Secondly, I think that the Better Regulation Task Force under David Arculus reported today. I have not seen the report, but in the newspapers there was some indication that one of the key messages his committee was delivering is: "one new regulation in, one old regulation out". Perhaps I am addressing the department through the Minister here, but I hope that at some stage we should consider whether we need an OFR, a directors' report, and—who knows what legislation will bring in the future?—a corporate social responsibility report. That really would be very controversial. If we can simplify the reporting requirements upon companies—perhaps, ideally, in having only one report encompassing some of the statutory information which directors have to disclose in the directors' report—so much the better.

Finally, the Minister referred to the category of smaller, unlisted companies. They will need the most help. It is not likely to be appropriate or effective to rely on Companies House to read—and, if you like, police—what these companies put in their directors' report. However, they must now expand the directors' report to include some of the points that the OFR requires of listed companies. That is just unrealistic. We must look to the accounting and legal professions—and indeed, to financial journalists—to provide some guidance on best practice. So, I welcome these regulations. All of us would wish companies to follow good practice, and not regard these regulations as a statutory burden.

8.30 p.m.

My Lords, I shall be extremely brief but it is appropriate to congratulate the Government on having listened to the concerns of the business community and, more importantly, on having heeded them.

It is fair to say that when the DTI published the draft regulations on 5 April last year, they were met with a considerable degree of apprehension not only by people in business but also by the auditing community. Auditors, after all, have honed to perfection their skills in ensuring that a company's statement of its financial performance over a year is entirely accurate. However, it is a wholly different task to ask them to apply the same degree of precision to a piece of crystal ball gazing, which is what the operating and financial review will be in part. As someone said at a talk I attended on this subject, it is rather like asking a marine cartographer to produce a Turner seascape—the skills are just not there. That is why everyone was concerned about the draft regulations. The Government have now changed them. I share the general welcome of the noble Lord, Lord Freeman, for the regulations that have now been produced. They are a step change for the business community and will involve much work, but if the measure is dealt with sensibly it can be useful to the company as well as to shareholders.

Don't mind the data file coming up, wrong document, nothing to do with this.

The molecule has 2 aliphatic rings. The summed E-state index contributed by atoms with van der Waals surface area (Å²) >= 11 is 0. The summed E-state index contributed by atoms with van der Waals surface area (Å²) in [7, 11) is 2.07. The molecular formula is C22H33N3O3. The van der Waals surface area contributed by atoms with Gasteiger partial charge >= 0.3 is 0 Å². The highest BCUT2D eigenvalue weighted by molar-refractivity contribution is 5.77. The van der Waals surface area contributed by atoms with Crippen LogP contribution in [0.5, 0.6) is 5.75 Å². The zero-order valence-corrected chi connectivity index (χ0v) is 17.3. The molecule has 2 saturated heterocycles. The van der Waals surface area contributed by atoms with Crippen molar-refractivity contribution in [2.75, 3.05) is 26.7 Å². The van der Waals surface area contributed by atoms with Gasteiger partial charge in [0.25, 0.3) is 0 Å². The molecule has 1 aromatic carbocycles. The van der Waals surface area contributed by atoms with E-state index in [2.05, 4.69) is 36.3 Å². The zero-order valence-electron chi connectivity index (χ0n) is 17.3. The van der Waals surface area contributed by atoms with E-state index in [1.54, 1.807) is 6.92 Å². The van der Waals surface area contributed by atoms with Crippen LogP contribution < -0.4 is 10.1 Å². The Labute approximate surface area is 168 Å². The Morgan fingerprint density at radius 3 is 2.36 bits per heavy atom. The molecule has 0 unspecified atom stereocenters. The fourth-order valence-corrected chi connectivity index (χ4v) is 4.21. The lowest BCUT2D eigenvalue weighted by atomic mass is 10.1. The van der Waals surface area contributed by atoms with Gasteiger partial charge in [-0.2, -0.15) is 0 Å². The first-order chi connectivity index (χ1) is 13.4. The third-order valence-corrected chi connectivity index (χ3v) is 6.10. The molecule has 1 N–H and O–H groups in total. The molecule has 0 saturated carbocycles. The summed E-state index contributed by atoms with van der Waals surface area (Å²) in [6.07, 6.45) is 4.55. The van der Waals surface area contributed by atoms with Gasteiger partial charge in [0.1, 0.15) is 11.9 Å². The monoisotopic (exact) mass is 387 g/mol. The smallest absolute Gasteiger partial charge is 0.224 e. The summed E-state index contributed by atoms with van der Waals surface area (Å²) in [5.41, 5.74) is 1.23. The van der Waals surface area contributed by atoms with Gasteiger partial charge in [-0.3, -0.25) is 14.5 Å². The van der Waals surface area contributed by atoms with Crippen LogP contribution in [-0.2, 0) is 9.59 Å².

Directors will be required to show only the degree of care they would be required to show under common law—so there is no extra burden there—and auditors are required to ensure that there is nothing inconsistent with the company's accounts as they have seen them. That makes a lot of sense. Let us hope that the Accountancy Standards Board in drawing up the framework and the guidance does not end up being over-prescriptive, thus undoing the Government's good work so far. However, for the moment, I congratulate the Government.

My Lords, we on the Liberal Democrat Benches welcome the introduction of the OFR. In doing so I ought to declare an interest as a chairman of a company that advises others on corporate social responsibility.

Unlike the order on trading stamps, which we have just discussed, these regulations really are of fundamental significance both for the future of accounting and, I hope, for standards of business behaviour across the board. As the noble Lord, Lord Gordon, said, the regulations have been the subject of very intensive consultation. I, too, congratulate the Department of Trade and Industry on taking account of many of the different objections that were made on various sides and on producing something which strikes a balance between placing additional requirements on companies but not doing it in a way that overburdens them.

As noble Lords will know, there remain a number of questions and concerns about the regulations, which I suspect will be dealt with over time in various ways. First, they relate just to quoted companies and not to private companies or to companies that are owned outside the UK and quoted elsewhere. I suspect, however, that as the practice of producing OFRs develops, and particularly as companies move towards what the noble Lord, Lord Freeman, mentioned—namely, a single report that encompasses the existing report and the OFR—a large number of companies that are not formally required to produce an OFR will find it in their interests to do so as investors will compare them with other companies in their sector. If they do not produce OFRs on the same basis as their competitors, they may feel that they are at a competitive disadvantage.